Hawk Roosting

4 Feb

            The hawk in Ted Hughes’ poem, ‘Hawk Roosting’ could be said to be a representation of power, and this in turn, the arrogance of power. The poet writes that the hawk sits on the ‘rough bark’ above everything, symbolic of his power and strength. The hawk’s arrogance is shown in line 14 when the narrator remarks that, “I kill where I please because it is all mine.” This quote shows the arrogance of the hawk. He believes that he can do anything he wants, without boundaries because of his power. This presents to the reader that power can corrupt a person, and leads to them becoming arrogant and believing they can do whatever they want: the arrogance of power.

            As well as showing how power can lead to a person believing they are superior, it is also shown that in order to remain powerful, there are conditions. The narrator observes;

The convenience of the high trees! 
The air’s buoyancy and the sun’s ray 
Are of advantage to me; 

All of these are conditions necessary for the hawk to remain powerful. Without this assistance, the hawk would not be as authoritative as he is. It is shown that the hawk is reluctant to discuss this, only adding that the conditions are an advantage, not definitive of his power.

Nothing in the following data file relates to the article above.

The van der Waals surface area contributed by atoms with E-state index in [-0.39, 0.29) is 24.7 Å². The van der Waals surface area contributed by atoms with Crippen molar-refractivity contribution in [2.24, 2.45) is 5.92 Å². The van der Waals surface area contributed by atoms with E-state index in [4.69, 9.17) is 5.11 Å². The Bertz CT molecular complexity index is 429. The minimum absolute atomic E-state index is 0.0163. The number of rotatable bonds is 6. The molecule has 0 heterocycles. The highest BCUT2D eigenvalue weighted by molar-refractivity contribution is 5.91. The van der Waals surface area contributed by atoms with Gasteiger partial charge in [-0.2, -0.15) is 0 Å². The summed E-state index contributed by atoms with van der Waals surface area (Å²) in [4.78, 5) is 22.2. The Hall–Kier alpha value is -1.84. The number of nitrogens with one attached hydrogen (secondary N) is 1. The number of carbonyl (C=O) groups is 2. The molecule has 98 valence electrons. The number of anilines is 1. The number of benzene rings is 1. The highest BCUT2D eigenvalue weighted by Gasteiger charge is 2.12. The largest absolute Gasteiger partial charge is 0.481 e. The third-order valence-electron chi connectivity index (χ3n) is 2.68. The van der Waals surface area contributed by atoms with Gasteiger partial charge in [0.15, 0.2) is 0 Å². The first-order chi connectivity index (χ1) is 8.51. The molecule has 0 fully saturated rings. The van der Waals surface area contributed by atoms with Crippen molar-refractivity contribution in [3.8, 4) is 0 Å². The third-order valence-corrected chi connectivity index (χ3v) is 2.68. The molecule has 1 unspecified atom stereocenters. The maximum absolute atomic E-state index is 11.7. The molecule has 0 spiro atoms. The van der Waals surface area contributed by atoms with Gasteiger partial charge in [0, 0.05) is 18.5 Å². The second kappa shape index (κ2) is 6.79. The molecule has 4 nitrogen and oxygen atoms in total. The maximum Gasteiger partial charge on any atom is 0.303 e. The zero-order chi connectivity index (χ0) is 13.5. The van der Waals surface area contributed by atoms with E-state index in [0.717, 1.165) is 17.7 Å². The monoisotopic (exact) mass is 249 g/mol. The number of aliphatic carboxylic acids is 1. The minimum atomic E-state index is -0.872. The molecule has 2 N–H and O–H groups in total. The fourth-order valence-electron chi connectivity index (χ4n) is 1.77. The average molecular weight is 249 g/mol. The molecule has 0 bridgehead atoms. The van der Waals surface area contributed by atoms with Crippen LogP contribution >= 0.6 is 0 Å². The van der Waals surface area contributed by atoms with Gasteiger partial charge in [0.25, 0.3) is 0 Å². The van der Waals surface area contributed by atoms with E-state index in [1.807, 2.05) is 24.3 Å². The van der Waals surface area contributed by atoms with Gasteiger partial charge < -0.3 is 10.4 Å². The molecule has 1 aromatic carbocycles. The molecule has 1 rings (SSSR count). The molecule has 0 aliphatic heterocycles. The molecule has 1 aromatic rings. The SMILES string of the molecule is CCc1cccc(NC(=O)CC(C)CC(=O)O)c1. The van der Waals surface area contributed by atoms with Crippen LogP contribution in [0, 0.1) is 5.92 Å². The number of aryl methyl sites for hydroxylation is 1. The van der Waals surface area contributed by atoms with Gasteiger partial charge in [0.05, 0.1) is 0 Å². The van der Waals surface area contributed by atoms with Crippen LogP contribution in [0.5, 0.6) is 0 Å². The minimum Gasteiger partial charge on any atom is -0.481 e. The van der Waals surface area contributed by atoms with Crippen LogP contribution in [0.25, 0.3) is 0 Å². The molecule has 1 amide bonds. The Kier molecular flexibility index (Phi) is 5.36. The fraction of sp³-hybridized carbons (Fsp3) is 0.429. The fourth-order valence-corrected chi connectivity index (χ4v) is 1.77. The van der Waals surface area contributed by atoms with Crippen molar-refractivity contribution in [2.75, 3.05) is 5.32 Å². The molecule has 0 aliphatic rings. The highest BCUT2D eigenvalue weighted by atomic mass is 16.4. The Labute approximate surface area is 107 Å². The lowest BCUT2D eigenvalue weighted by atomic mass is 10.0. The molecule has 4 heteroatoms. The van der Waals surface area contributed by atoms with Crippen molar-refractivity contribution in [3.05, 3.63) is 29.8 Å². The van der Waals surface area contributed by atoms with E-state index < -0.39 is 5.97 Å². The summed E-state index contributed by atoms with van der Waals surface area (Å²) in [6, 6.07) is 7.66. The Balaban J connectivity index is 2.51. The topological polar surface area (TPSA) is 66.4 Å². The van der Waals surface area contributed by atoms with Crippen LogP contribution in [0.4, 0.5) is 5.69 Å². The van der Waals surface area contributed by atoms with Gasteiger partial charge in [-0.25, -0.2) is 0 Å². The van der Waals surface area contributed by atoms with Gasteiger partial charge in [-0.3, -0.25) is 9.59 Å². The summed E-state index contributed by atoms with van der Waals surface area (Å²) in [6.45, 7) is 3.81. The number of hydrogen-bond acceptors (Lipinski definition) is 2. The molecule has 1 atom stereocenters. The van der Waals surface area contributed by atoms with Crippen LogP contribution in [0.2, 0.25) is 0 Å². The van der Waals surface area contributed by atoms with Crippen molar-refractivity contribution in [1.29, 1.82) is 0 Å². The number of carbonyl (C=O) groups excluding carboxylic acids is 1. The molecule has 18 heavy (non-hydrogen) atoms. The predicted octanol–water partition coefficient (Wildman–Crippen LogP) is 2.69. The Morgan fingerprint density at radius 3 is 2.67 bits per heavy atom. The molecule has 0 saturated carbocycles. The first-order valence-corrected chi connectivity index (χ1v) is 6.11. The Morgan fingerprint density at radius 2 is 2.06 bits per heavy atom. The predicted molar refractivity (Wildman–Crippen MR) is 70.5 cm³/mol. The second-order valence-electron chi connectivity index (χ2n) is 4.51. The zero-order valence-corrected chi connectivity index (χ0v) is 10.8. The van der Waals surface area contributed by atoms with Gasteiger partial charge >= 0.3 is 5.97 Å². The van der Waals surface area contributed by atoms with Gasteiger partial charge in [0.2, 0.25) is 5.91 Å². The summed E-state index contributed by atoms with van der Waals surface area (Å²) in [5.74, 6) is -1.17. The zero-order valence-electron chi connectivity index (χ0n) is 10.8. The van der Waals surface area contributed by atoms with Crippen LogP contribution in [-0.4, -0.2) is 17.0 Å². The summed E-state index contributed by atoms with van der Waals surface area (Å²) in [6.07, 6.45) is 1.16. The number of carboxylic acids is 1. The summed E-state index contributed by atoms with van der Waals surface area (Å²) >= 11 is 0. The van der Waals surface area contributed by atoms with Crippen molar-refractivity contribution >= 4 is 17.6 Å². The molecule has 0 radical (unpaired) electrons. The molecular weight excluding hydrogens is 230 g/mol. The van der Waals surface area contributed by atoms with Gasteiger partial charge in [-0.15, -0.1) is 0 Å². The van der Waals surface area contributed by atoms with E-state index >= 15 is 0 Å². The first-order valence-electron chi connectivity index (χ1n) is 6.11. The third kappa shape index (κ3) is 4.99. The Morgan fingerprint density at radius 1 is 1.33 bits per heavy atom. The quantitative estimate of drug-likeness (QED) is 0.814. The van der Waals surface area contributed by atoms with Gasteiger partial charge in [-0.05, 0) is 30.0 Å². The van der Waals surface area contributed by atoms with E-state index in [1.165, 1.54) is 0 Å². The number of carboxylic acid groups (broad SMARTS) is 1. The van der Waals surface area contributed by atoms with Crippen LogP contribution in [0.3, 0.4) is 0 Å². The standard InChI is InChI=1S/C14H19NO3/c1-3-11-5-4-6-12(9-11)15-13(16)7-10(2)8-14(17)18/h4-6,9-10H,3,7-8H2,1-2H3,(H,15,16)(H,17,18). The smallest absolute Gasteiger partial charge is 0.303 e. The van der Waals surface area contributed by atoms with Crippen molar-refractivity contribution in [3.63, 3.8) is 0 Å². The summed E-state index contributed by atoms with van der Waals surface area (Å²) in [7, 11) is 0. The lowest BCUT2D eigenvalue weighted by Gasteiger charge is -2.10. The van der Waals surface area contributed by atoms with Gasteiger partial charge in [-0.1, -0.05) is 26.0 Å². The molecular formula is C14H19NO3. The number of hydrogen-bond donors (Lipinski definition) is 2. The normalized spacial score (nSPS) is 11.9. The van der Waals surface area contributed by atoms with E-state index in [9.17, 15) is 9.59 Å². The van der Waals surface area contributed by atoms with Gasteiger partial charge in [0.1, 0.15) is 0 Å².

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One Response to “Hawk Roosting”

  1. Jenna L. Edment February 4, 2011 at 12:43 PM #

    this is a good part of a commentary but maybe you should shorten your quotes and just write part of them because in formal essays your quotes dont count towards part of the word count. I like how you start of your commentary because you give a general overview of what the poem is supposed to represent.

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